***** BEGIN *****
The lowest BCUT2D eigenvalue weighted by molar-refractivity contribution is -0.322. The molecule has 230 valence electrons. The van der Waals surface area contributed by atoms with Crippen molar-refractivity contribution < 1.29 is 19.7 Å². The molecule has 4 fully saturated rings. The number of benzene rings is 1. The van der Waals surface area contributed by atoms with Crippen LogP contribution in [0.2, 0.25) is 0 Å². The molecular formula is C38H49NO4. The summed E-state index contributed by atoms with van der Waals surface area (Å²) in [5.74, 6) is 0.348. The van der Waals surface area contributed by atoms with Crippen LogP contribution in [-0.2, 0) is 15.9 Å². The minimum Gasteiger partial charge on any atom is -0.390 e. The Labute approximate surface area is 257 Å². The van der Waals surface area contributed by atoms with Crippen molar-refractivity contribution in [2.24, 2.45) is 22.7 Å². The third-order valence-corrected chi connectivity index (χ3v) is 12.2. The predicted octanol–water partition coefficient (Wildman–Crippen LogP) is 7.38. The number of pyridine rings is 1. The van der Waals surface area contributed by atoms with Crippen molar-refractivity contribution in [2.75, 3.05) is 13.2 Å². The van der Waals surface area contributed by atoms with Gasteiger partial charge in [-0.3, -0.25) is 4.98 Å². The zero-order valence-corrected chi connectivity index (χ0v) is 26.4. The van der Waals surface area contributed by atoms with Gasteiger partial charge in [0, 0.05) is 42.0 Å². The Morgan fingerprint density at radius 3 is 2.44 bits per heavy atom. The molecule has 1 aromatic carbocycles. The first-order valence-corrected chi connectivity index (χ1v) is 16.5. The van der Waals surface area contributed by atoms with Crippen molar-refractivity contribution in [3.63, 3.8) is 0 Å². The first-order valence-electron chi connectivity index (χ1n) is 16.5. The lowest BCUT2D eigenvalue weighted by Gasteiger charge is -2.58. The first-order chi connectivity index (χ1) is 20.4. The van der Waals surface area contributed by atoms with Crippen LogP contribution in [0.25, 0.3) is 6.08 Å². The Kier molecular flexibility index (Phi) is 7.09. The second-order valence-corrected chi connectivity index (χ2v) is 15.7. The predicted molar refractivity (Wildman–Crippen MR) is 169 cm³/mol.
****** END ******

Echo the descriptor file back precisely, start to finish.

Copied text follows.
The lowest BCUT2D eigenvalue weighted by molar-refractivity contribution is -0.322. The molecule has 230 valence electrons. The van der Waals surface area contributed by atoms with Crippen molar-refractivity contribution < 1.29 is 19.7 Å². The molecule has 4 fully saturated rings. The number of benzene rings is 1. The van der Waals surface area contributed by atoms with Crippen LogP contribution in [0.2, 0.25) is 0 Å². The molecular formula is C38H49NO4. The summed E-state index contributed by atoms with van der Waals surface area (Å²) in [5.74, 6) is 0.348. The van der Waals surface area contributed by atoms with Crippen LogP contribution in [-0.2, 0) is 15.9 Å². The minimum Gasteiger partial charge on any atom is -0.390 e. The Labute approximate surface area is 257 Å². The van der Waals surface area contributed by atoms with Crippen molar-refractivity contribution in [2.24, 2.45) is 22.7 Å². The third-order valence-corrected chi connectivity index (χ3v) is 12.2. The predicted octanol–water partition coefficient (Wildman–Crippen LogP) is 7.38. The number of pyridine rings is 1. The van der Waals surface area contributed by atoms with Crippen molar-refractivity contribution in [2.75, 3.05) is 13.2 Å². The van der Waals surface area contributed by atoms with Gasteiger partial charge in [-0.3, -0.25) is 4.98 Å². The zero-order valence-corrected chi connectivity index (χ0v) is 26.4. The van der Waals surface area contributed by atoms with Gasteiger partial charge in [0, 0.05) is 42.0 Å². The Morgan fingerprint density at radius 3 is 2.44 bits per heavy atom. The molecule has 1 aromatic carbocycles. The first-order valence-corrected chi connectivity index (χ1v) is 16.5. The van der Waals surface area contributed by atoms with Crippen molar-refractivity contribution in [3.63, 3.8) is 0 Å². The first-order valence-electron chi connectivity index (χ1n) is 16.5. The lowest BCUT2D eigenvalue weighted by Gasteiger charge is -2.58. The first-order chi connectivity index (χ1) is 20.4. The van der Waals surface area contributed by atoms with Crippen LogP contribution in [0.25, 0.3) is 6.08 Å². The Kier molecular flexibility index (Phi) is 7.09. The second-order valence-corrected chi connectivity index (χ2v) is 15.7. The predicted molar refractivity (Wildman–Crippen MR) is 169 cm³/mol.